Cable companies in the United States are facing consolidation after the announcement of planned purchases by Charter Communications and Altice. In May 2015, Time Warner Cable was purchased for $79 billion after almost a year of rejected offers by Charter Communications. The deal is expected to be completed in late 2015. A majority share stake of Bright House Networks was proposed for $10.4 billion by Charter Communications, but the deal is pending approval from U.S. regulators. Bright House Networks is headquartered in Syracuse, New York, and has a customer base of 2.2 million. The company is owned by Advance Publications.

Liberty Broadband Corporation is led by John Malone, and the company owns a 27% stake in Charter Communications. The plan for Charter Communications to buy Time Warner Cable emerged in reaction to the failure of Comcast Corporation to acquire Time Warner Cable; Charter Communications was in line to purchase the company if the deal fell through, which it did due to a regulatory impasse. Time Warner Cable is a sought-after purchase, as Altice was previously interested in the company. Time Warner Cable is the second-largest cable company in the U.S. Bright House Networks is the sixth-largest cable company, and the purchase makes Charter the second largest cable operator in the U.S.

The combination of Time Warner Cable, Charter Communications and Bright House Networks accounts for 23 million U.S. cable customers. Previous moves by Charter to purchase Bright House Networks fell through due to the blocked purchase of Time Warner Cable by Comcast. Comcast has since released a statement about the company's inability to acquire Time Warner Cable, saying it is moving on without further attempts at a purchase.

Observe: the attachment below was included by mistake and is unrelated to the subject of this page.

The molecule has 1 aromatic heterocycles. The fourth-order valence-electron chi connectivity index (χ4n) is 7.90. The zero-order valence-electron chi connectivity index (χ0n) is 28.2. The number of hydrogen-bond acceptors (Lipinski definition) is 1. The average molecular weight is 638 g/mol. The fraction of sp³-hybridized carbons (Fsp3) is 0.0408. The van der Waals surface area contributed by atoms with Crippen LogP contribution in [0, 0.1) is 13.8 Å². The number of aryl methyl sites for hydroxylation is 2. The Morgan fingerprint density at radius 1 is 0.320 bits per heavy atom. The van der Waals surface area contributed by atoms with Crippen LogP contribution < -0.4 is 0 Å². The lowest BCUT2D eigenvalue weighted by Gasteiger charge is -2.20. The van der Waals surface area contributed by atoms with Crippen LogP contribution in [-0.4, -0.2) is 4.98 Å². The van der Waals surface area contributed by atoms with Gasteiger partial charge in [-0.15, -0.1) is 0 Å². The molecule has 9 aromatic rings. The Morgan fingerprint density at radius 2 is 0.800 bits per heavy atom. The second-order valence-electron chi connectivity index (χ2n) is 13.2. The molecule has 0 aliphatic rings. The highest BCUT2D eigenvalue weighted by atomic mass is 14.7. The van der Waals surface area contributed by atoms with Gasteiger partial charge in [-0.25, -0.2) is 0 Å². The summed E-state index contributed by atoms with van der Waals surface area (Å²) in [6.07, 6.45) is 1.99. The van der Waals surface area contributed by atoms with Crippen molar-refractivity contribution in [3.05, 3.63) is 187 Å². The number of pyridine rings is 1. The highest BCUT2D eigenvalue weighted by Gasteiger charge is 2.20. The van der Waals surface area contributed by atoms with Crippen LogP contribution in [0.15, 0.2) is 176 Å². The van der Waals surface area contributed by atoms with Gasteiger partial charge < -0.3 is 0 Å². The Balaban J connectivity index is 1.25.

In September 2015, Altice proposed am acquisition of Cablevision for $17.7 billion; Cablevision is a major provider in New York. A 70% stake in Suddenlink Communications was purchased for $9.1 billion by Altice in May 2015. Suddenlink Communications is the seventh-largest cable company in the United States. Altice is a Dutch telecommunications company led by French billionaire Patrick Drahi. The largest cable companies in the U.S. include Comcast, Time Warner Cable, Cox and Cablevision.

Blocking Monopoly

American regulators see the consolidations as moving toward monopolization of the cable industry. The purchase of Time Warner Cable by Comcast in 2013 for $45.2 billion was blocked by regulators that feared the combination of the giants would not be in the best interest of customers. The merger of these companies would have made for 35 million cable customers, or 55% of all broadband subscribers, under the same provider. Moves toward consolidation of the cable industry do not go unnoticed by the Department of Justice (DOJ). Given the long history of U.S. monopoly prevention and trust busting, monopoly building is considered to be a major disservice to the American public, not only from a quality standpoint but also from an economic perspective. Reducing competition among similar businesses goes against American capitalism.

Telecommunications Competitors Also Make Moves to Consolidate